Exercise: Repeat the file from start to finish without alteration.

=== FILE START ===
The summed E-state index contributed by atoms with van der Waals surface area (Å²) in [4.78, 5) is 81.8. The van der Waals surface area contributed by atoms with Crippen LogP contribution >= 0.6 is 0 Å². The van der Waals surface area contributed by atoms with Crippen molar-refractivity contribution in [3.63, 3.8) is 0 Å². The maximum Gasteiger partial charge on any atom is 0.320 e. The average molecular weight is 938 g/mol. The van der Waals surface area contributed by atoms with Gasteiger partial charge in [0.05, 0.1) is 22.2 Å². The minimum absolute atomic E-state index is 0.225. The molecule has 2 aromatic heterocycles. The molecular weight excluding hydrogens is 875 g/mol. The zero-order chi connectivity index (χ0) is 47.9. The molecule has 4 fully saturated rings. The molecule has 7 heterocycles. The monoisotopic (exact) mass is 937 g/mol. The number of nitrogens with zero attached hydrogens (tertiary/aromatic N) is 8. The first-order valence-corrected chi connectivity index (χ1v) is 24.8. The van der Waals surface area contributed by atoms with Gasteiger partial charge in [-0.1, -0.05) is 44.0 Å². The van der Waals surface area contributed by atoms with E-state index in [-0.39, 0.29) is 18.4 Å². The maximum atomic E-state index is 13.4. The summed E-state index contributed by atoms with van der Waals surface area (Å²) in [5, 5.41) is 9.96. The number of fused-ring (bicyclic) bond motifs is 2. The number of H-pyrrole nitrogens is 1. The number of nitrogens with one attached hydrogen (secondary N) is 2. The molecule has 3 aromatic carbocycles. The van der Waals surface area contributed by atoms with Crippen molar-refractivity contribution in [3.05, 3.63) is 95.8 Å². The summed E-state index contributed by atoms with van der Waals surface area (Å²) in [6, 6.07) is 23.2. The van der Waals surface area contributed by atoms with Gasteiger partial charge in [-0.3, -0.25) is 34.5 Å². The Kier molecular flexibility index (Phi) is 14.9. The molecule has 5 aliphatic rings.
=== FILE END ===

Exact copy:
The summed E-state index contributed by atoms with van der Waals surface area (Å²) in [4.78, 5) is 81.8. The van der Waals surface area contributed by atoms with Crippen LogP contribution >= 0.6 is 0 Å². The van der Waals surface area contributed by atoms with Crippen molar-refractivity contribution in [3.63, 3.8) is 0 Å². The maximum Gasteiger partial charge on any atom is 0.320 e. The average molecular weight is 938 g/mol. The van der Waals surface area contributed by atoms with Gasteiger partial charge in [0.05, 0.1) is 22.2 Å². The minimum absolute atomic E-state index is 0.225. The molecule has 2 aromatic heterocycles. The molecular weight excluding hydrogens is 875 g/mol. The zero-order chi connectivity index (χ0) is 47.9. The molecule has 4 fully saturated rings. The molecule has 7 heterocycles. The monoisotopic (exact) mass is 937 g/mol. The number of nitrogens with zero attached hydrogens (tertiary/aromatic N) is 8. The first-order valence-corrected chi connectivity index (χ1v) is 24.8. The van der Waals surface area contributed by atoms with Gasteiger partial charge in [-0.1, -0.05) is 44.0 Å². The van der Waals surface area contributed by atoms with E-state index in [-0.39, 0.29) is 18.4 Å². The maximum atomic E-state index is 13.4. The summed E-state index contributed by atoms with van der Waals surface area (Å²) in [5, 5.41) is 9.96. The number of fused-ring (bicyclic) bond motifs is 2. The number of H-pyrrole nitrogens is 1. The number of nitrogens with one attached hydrogen (secondary N) is 2. The molecule has 3 aromatic carbocycles. The van der Waals surface area contributed by atoms with Crippen molar-refractivity contribution in [3.05, 3.63) is 95.8 Å². The summed E-state index contributed by atoms with van der Waals surface area (Å²) in [6, 6.07) is 23.2. The van der Waals surface area contributed by atoms with Gasteiger partial charge in [-0.3, -0.25) is 34.5 Å². The Kier molecular flexibility index (Phi) is 14.9. The molecule has 5 aliphatic rings.